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Biofuels

EWG’s research exposes the false promise of powering cars with corn ethanol and producing electricity by burning trees.

Thursday, January 28, 2016

The corn ethanol mandate requires refiners to blend more and more ethanol into gasoline. But there is already a “natural” marketplace demand for ethanol. If there were no mandate, gasoline refiners would still blend corn ethanol to boost octane and as an oxygenate to lower tailpipe pollutants.

 

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AgMag
Blog Post
Wednesday, January 27, 2016

Volkswagen could be fined up to $90 billion for violating the federal Clean Air Act by jerry-rigging diesel engines to burn cleaner on emissions tests. The added air pollution will cause up to 60 premature deaths of Americans a year. But there's a deadlier source of dirty air than VW diesels – one that's actually touted as reducing air pollution: corn ethanol.

 

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AgMag
Blog Post
Tuesday, January 19, 2016

Some corn ethanol lobbyists are pushing to triple the amount of ethanol American fuel makers put into gasoline, moving from the current blend, called E10, or 90 percent gasoline and 10 percent corn ethanol to E30, which would be 70 percent gasoline and 30 percent corn ethanol. They argue that using more of their so-called renewable fuel would benefit the environment.

 

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AgMag
Blog Post
Monday, November 30, 2015

The Obama Administration’s unprecedented decision today, lowering the amount of corn ethanol that refiners must add to gasoline, misses an opportunity to go even further and pave the way for second-generation biofuels, EWG said today.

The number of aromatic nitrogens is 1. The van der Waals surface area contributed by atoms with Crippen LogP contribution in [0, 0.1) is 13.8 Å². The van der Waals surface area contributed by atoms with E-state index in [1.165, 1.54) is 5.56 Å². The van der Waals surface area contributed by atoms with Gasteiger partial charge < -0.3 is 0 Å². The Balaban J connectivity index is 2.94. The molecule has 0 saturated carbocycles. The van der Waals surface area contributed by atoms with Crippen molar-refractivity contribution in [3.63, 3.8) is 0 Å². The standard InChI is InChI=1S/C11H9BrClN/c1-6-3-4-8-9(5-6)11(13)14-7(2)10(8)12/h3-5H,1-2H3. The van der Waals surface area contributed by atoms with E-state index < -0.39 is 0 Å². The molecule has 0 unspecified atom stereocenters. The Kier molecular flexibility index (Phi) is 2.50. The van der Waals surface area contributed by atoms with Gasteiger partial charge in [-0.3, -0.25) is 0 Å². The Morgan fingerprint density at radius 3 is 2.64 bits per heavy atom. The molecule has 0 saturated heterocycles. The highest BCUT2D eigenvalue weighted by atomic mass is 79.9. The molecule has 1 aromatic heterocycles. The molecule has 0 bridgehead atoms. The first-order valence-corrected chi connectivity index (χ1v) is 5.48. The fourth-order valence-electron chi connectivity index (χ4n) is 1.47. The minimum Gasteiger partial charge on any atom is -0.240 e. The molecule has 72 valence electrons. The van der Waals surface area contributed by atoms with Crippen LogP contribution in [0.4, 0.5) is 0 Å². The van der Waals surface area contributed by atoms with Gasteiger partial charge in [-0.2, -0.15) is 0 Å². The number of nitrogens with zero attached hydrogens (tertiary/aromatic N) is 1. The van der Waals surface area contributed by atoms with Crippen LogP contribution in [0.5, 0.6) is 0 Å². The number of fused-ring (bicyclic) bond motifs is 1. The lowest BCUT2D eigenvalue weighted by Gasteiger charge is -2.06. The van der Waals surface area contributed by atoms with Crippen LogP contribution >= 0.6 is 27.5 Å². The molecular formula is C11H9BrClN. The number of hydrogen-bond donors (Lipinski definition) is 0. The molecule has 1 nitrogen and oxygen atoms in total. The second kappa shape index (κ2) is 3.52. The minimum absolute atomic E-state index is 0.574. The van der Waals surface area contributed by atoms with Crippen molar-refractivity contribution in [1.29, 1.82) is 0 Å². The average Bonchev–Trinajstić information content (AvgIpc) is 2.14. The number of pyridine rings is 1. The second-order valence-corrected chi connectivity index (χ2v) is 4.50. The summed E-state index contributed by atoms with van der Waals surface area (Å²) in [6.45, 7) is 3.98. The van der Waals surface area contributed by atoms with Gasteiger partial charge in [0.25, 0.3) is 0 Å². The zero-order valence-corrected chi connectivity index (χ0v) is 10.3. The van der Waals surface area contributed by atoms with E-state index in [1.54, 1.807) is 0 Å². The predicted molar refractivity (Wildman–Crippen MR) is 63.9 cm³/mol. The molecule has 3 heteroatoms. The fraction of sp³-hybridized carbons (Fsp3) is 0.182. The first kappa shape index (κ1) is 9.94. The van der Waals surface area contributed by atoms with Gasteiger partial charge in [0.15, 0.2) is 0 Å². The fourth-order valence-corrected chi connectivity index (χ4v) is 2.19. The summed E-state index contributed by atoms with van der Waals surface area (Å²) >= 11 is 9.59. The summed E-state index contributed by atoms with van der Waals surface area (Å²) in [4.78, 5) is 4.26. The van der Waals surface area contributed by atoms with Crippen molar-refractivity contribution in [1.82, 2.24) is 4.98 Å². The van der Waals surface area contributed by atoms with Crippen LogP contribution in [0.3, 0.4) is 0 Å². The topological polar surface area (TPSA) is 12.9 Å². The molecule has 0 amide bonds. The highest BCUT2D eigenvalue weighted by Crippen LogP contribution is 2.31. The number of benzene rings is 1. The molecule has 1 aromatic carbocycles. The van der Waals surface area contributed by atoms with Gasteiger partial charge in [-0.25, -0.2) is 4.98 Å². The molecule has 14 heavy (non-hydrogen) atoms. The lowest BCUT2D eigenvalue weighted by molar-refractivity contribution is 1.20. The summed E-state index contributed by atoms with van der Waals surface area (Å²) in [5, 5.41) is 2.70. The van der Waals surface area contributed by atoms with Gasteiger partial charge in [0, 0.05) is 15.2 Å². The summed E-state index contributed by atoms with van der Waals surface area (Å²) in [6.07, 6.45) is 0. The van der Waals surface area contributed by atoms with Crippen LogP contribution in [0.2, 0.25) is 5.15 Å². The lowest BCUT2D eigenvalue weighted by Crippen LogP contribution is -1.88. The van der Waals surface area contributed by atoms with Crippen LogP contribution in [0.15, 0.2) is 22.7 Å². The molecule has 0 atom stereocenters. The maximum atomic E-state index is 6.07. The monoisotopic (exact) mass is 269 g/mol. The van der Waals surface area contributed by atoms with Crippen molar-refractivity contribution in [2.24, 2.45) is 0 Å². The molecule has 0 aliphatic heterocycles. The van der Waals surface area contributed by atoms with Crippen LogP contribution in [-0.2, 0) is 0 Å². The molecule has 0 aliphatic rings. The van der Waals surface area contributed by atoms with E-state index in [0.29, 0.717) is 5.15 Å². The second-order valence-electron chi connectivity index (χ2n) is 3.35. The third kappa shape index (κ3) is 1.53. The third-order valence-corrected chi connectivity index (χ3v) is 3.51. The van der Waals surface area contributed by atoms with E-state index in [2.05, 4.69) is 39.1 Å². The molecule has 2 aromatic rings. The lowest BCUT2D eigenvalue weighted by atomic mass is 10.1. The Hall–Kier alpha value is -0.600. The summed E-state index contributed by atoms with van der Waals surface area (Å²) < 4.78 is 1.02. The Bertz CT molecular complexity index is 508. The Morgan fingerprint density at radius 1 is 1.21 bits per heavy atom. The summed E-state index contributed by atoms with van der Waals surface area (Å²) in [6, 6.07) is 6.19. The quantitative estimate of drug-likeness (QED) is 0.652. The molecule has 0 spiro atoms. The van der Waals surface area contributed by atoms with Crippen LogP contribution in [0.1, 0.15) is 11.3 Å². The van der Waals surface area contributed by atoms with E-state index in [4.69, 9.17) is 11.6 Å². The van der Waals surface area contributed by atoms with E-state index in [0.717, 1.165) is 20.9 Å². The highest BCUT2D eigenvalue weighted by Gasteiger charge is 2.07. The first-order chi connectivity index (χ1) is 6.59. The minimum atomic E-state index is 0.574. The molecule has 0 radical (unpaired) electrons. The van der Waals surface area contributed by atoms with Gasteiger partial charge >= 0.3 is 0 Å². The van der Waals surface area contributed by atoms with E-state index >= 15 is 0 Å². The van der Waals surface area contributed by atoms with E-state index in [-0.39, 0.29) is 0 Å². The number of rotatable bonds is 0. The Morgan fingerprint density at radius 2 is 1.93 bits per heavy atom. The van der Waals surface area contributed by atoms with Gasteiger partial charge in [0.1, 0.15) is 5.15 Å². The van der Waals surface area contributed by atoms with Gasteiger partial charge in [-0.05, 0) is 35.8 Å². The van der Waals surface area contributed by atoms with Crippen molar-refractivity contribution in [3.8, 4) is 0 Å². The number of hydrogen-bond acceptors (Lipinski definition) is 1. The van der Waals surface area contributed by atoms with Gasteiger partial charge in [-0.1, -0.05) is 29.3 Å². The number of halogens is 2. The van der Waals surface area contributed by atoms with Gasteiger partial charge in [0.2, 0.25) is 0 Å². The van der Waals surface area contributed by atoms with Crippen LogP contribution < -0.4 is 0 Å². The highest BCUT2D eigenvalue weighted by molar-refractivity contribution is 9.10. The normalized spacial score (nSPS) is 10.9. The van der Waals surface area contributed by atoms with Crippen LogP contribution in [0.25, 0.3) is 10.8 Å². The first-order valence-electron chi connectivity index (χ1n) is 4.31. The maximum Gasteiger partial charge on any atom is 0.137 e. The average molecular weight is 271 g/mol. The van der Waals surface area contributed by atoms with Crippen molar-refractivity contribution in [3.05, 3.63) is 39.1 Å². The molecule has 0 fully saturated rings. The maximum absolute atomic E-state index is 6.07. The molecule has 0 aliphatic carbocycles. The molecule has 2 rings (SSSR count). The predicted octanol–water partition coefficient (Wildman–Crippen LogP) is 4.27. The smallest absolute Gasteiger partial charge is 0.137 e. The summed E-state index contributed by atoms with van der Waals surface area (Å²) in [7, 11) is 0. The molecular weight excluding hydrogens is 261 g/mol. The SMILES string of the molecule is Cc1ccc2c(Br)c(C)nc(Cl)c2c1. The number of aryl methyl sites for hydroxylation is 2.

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News Release
Monday, November 30, 2015

Corn ethanol, once thought of as a way for the U.S. to cut carbon pollution, is conspicuously absent from the emissions reduction plan the White House submitted ahead of the global climate conference in Paris. The plan would reduce U.S. carbon emissions by 28 percent from 2005 levels, but it didn’t even mention corn ethanol, or the federal mandate known as the Renewable Fuel Standard.

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AgMag
Blog Post
Friday, November 20, 2015

A study released today by the Renewable Fuels Association makes the bogus claim that the use of corn ethanol as a vehicle fuel reduced emissions by 240 million tons of carbon dioxide since 2008.

 

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AgMag
Blog Post
Monday, November 16, 2015

The corn ethanol industry’s attacks on Rep. Peter Welch (D-Vt.) over his efforts to reform federal biofuels policies are “completely outrageous and smack of desperation,” says Scott Faber, EWG’s senior vice president of government affairs, in a statement released today.

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News Release
Thursday, November 5, 2015

New television ads paid for by the corn lobby are touting ethanol as a way to lower gas prices, but common sense and the non-partisan Congressional Budget Office tell us just the opposite.

 

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AgMag
Blog Post
Tuesday, November 3, 2015

Dirty corn ethanol was supposed to be a bridge to greener fuels, but 10 years after it was mandated, it’s looking like a bridge to nowhere.

 

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AgMag
Blog Post
Tuesday, November 3, 2015

Compared to dirty corn ethanol, biofuels from next-generation feedstocks could greatly reduce carbon emissions that contribute to climate change, according to a new report by EWG and University of California experts.